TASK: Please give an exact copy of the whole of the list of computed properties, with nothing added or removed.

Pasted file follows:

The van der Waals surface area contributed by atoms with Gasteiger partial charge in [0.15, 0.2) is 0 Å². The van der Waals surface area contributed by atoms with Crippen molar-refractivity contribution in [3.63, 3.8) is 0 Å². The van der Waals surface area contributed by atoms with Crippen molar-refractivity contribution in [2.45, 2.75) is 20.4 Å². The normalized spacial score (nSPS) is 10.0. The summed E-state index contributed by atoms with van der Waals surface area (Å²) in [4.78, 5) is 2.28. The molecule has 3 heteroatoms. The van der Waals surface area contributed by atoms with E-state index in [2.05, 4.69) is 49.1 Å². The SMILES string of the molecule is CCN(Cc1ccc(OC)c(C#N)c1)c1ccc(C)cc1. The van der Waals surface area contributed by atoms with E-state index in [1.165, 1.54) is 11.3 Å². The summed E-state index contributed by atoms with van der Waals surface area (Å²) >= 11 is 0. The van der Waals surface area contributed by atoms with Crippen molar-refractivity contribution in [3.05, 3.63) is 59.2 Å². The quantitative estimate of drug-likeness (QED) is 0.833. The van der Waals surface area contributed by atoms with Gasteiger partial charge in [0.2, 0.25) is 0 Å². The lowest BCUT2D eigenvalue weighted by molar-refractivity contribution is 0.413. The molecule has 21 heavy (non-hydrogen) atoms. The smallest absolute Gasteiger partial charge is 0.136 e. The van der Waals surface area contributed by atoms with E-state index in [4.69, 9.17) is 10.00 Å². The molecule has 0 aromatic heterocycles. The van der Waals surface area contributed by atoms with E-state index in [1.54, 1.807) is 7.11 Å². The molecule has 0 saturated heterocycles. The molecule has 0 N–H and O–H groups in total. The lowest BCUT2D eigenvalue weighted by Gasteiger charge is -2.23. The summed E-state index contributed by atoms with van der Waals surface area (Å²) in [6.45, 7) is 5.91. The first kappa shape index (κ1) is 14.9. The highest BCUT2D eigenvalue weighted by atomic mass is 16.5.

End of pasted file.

The van der Waals surface area contributed by atoms with Gasteiger partial charge in [0.15, 0.2) is 0 Å². The van der Waals surface area contributed by atoms with Crippen molar-refractivity contribution in [3.63, 3.8) is 0 Å². The van der Waals surface area contributed by atoms with Crippen molar-refractivity contribution in [2.45, 2.75) is 20.4 Å². The normalized spacial score (nSPS) is 10.0. The summed E-state index contributed by atoms with van der Waals surface area (Å²) in [4.78, 5) is 2.28. The molecule has 3 heteroatoms. The van der Waals surface area contributed by atoms with E-state index in [2.05, 4.69) is 49.1 Å². The SMILES string of the molecule is CCN(Cc1ccc(OC)c(C#N)c1)c1ccc(C)cc1. The van der Waals surface area contributed by atoms with E-state index in [1.165, 1.54) is 11.3 Å². The summed E-state index contributed by atoms with van der Waals surface area (Å²) >= 11 is 0. The van der Waals surface area contributed by atoms with Crippen molar-refractivity contribution in [3.05, 3.63) is 59.2 Å². The quantitative estimate of drug-likeness (QED) is 0.833. The van der Waals surface area contributed by atoms with Gasteiger partial charge in [0.2, 0.25) is 0 Å². The lowest BCUT2D eigenvalue weighted by molar-refractivity contribution is 0.413. The molecule has 21 heavy (non-hydrogen) atoms. The smallest absolute Gasteiger partial charge is 0.136 e. The van der Waals surface area contributed by atoms with E-state index in [4.69, 9.17) is 10.00 Å². The molecule has 0 aromatic heterocycles. The van der Waals surface area contributed by atoms with E-state index in [1.54, 1.807) is 7.11 Å². The molecule has 0 saturated heterocycles. The molecule has 0 N–H and O–H groups in total. The lowest BCUT2D eigenvalue weighted by Gasteiger charge is -2.23. The summed E-state index contributed by atoms with van der Waals surface area (Å²) in [6.45, 7) is 5.91. The first kappa shape index (κ1) is 14.9. The highest BCUT2D eigenvalue weighted by atomic mass is 16.5.